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Kühnisch, Jan; Zhao, Tianyu; Bertelsen, Randi J.; Jörres, Rudolf A.; Nowak, Dennis; Heinrich, Joachim (2023): The impact of gingivitis reduction on lung function: a randomized trial under intensified oral hygiene. Trials, 24 (1). ISSN 1745-6215

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Periodontal disease and lung function impairment were found to be associated with low-grade systemic or local inflammation, and it might be that gingival/periodontal inflammation triggers lung function due to systemic inflammation or the transfer of oral bacteria or its components to the lung. A recent observational study in non-smoking subjects showed that lung volumes and flow rates were significantly reduced by 71–185 ml for severe gingivitis regardless of the adjustment for potential confounders. The result did not show any confounding by smoking, and the association between gingivitis and lower lung function was not modified by systemic inflammation. The designed interventional trial primarily aims to test the hypothesis that gingivitis reduction by optimized daily oral hygiene, professional tooth cleaning and antibacterial chlorhexidine (CHX)-containing mouth rinse improves lung function in terms of forced vital capacity (FVC) by at least 2%. The secondary objective will test the hypothesis that gingivitis reduction improves forced expiratory volume in 1 s (FEV1) and forced expiratory flow at 25–75% of the pulmonary volume (FEF25-75) by at least 2%. Furthermore, the influence of the oral microbiome will be taken into account.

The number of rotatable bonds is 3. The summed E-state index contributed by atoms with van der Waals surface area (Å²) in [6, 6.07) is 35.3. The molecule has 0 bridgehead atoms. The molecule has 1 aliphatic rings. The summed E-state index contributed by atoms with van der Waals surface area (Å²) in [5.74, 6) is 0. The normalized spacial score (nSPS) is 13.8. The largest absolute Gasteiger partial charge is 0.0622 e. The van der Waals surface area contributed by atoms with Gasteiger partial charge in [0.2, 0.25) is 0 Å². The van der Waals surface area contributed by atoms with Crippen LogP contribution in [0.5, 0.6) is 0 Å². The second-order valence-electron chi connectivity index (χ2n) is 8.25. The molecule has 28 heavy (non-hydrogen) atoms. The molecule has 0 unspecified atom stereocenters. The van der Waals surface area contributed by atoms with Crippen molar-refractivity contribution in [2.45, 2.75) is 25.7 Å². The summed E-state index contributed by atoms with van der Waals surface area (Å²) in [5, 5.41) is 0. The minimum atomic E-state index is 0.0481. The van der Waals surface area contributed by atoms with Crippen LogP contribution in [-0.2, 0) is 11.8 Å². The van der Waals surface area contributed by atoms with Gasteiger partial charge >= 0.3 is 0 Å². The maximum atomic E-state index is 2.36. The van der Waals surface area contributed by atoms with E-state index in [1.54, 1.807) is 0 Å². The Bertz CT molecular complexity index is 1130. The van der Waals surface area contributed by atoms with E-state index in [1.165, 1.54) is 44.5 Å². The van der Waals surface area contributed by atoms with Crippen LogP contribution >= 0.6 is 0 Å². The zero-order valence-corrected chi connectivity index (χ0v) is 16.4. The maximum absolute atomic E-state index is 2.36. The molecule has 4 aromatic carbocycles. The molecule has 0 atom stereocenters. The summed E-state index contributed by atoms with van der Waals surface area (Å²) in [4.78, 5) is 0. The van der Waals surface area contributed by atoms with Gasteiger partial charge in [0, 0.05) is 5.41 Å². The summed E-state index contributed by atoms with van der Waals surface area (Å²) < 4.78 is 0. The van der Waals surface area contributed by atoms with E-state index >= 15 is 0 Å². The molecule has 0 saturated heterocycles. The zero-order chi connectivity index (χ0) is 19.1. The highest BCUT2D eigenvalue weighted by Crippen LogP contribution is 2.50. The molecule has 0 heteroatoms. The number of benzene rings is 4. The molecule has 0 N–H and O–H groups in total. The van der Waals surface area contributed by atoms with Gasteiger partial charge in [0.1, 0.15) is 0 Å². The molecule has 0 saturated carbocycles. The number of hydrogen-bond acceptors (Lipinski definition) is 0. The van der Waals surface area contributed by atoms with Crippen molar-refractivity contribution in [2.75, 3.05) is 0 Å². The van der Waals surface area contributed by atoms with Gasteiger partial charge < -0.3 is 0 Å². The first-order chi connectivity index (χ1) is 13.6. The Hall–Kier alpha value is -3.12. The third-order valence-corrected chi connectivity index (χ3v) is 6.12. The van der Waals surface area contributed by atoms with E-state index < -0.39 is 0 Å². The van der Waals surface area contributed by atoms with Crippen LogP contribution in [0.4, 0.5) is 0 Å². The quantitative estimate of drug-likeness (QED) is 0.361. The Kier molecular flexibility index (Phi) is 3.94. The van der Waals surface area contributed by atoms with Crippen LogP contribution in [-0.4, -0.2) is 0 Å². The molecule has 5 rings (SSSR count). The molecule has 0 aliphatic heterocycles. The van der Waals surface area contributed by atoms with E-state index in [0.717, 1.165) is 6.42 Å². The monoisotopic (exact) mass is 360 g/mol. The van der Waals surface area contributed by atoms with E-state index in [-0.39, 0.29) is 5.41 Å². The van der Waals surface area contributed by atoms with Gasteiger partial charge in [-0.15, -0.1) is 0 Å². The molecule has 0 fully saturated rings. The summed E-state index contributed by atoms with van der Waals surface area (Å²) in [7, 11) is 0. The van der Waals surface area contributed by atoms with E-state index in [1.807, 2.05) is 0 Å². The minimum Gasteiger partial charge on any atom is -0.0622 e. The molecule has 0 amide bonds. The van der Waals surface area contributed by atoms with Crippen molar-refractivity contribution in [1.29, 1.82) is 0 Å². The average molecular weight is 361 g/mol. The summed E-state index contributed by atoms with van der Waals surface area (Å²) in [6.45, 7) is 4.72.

The study has to include 120 non-smoking subjects aged between 18 and 30 years with biofilm-induced gingivitis. The chosen “waiting control group design” will compare the immediate intervention group with the delayed intervention group, which serves as a control group. Dental and gingival status, lung function and oral microbiome will be recorded. The intensified preventive intervention—professional tooth cleaning, one-stage full-mouth disinfection with CHX and safeguarding an optimal daily oral hygiene by each subject—cannot be blinded, but the outcome measurement in terms of lung function tests is blind.

This proposed multidisciplinary study has several strengths. Only one previous intervention study with patients with severe periodontitis (mostly smokers) has been performed. It is novel to include non-smoking subjects with mild and potentially reversible oral inflammation. Furthermore, this research is innovative, because it includes evidence-based interventions for gingivitis reduction, standardized measures of the outcome on lung function and oral microbiome and combines expertise from dentistry, lung physiology, oral microbiology and epidemiology/statistical modelling.

Trial registration
German Clinical Trial Register DRKS00028176. Registered on February 2022.

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